Show house makes magazine cover
It's rare when an interior designer gets the chance to be both designer and client at the same time.
Dvorine and Associates in Brooklandville had that opportunity last year when the firm designed a suite for the Baltimore Symphony Decorators' Show House. The design was so effective that it landed the suite on the cover of the spring issue of Decorating magazine.
"It was one of our most successful projects because we were able to indulge ourselves by being our own client," said Arleen Dvorine.
Ms. Dvorine, Joe Lazzaro and Julie Huber worked their magic on the third-floor suite of the Selsed House on Seminary Avenue, using a fictitious character, R. Laurence, a world-traveled journalist, to build the suite around.
Two other Maryland "dream homes" are also featured in national magazines this month.
* Constance Stapleton's Frederick home is one of 15 winners chosen in the 10th annual Metropolitan Home of the Year contest, sponsored by Metropolitan Home.
Ms. Stapleton's 1810 two-story rowhouse was credited with being energy efficient through the use of thermal windows, brick walls and French doors.
* Bill and Ruth Spann's Federal Hill home is highlighted in Country Living for its country look in an urban setting. The 1810 refurbished rowhouse is filled with folk art, ceramics and quilts. The bed sheet has always been an inexpensive, versatile decorating tool for updating the look of your home. With the enormous variety of printed sheets available today, the options are greater than ever.
One new source of sheet ideas is a do-it-yourself video produced by JCPenney and Home magazine, which offers quick-fix decorating opportunities ranging from tent-fold curtains and window swags to bed canopies and chair slipcovers. Best of all, most of the projects require little or no sewing experience.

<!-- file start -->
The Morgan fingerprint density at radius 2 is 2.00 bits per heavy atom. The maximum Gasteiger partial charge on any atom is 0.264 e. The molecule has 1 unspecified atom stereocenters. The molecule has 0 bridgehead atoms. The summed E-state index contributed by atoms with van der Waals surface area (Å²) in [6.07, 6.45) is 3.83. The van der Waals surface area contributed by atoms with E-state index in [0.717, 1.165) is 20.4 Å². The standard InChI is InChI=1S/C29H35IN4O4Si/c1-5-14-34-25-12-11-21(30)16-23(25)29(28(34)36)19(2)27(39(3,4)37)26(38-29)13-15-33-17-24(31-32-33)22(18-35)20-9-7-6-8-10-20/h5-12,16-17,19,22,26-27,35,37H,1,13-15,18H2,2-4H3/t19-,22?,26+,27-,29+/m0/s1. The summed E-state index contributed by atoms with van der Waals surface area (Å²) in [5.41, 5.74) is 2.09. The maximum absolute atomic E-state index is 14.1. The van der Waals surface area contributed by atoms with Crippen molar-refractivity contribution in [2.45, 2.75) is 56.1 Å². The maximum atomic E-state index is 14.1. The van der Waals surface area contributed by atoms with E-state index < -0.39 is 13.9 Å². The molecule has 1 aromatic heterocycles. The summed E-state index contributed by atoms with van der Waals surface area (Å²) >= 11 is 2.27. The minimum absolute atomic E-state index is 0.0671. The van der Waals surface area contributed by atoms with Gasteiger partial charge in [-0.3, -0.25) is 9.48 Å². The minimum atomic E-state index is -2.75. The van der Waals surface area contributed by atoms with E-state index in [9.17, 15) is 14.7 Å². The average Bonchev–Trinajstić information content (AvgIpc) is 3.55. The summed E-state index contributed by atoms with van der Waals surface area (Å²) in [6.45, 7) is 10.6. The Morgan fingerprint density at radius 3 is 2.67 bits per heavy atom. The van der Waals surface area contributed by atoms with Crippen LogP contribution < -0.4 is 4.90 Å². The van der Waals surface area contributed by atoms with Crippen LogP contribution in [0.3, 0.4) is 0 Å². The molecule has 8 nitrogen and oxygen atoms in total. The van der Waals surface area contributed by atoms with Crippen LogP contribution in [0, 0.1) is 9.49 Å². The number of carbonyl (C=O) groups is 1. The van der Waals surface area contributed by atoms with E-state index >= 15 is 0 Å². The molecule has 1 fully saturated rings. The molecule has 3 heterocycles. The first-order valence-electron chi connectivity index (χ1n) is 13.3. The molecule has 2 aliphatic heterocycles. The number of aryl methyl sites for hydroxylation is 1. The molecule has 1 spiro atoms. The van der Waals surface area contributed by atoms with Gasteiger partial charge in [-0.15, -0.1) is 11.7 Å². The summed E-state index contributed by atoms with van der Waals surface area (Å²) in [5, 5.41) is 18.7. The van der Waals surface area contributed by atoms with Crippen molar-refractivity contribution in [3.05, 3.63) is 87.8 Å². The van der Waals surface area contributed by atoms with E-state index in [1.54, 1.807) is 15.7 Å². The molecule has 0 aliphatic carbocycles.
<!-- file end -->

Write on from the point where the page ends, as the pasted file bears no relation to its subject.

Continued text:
The 16-minute video, "Decorating With Sheets Made Easy" ($10) and a how-to booklet ($1.50) will be available May 27 at most JCPenney stores. Ivy is creeping up all over the place.
Designers are wrapping the little green leaves around curtains, banisters and many other items.
"Waverly fabrics started it, then others picked up on the theme,says Gail Markert, crafts buyer for Cracker Barrel stores and catalogs.
Another reason for the popularity of ivy designs, says Nancy Frankel, supervisor of sales with Otagiri Mercantile Co., is a growing interest in ecology.
Otagiri, among other companies, features hand-painted ivy leaf sprigs on lamps, bird houses, tea services, linens, candlesticks and ivy set into candles.
Strings of faux ivy can be found locally at such places as the Pottery Barn in the Towson Town Center, where it's sold by the yard -- $20 for a 36-inch flexible copper strand with eight verdigris-finished leaves. Next door at Hold Everything, ivy turns up on hat boxes, soap dispensers, tooth brush holders and tumblers.